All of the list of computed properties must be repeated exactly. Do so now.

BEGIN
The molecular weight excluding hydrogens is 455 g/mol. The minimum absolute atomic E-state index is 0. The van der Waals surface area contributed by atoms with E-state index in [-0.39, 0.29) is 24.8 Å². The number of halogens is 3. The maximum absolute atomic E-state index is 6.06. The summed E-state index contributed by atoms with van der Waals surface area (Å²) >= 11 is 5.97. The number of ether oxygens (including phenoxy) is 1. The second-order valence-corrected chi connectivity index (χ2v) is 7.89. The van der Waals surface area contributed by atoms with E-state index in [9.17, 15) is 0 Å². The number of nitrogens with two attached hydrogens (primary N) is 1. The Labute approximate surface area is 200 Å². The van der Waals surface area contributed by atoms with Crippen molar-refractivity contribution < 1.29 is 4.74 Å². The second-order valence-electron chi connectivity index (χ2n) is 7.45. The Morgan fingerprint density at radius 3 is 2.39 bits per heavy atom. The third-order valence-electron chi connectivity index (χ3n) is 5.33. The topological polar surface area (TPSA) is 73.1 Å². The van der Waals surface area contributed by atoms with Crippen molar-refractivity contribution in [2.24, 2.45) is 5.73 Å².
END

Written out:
The molecular weight excluding hydrogens is 455 g/mol. The minimum absolute atomic E-state index is 0. The van der Waals surface area contributed by atoms with E-state index in [-0.39, 0.29) is 24.8 Å². The number of halogens is 3. The maximum absolute atomic E-state index is 6.06. The summed E-state index contributed by atoms with van der Waals surface area (Å²) >= 11 is 5.97. The number of ether oxygens (including phenoxy) is 1. The second-order valence-corrected chi connectivity index (χ2v) is 7.89. The van der Waals surface area contributed by atoms with E-state index in [9.17, 15) is 0 Å². The number of nitrogens with two attached hydrogens (primary N) is 1. The Labute approximate surface area is 200 Å². The van der Waals surface area contributed by atoms with Crippen molar-refractivity contribution < 1.29 is 4.74 Å². The second-order valence-electron chi connectivity index (χ2n) is 7.45. The Morgan fingerprint density at radius 3 is 2.39 bits per heavy atom. The third-order valence-electron chi connectivity index (χ3n) is 5.33. The topological polar surface area (TPSA) is 73.1 Å². The van der Waals surface area contributed by atoms with Crippen molar-refractivity contribution in [2.24, 2.45) is 5.73 Å².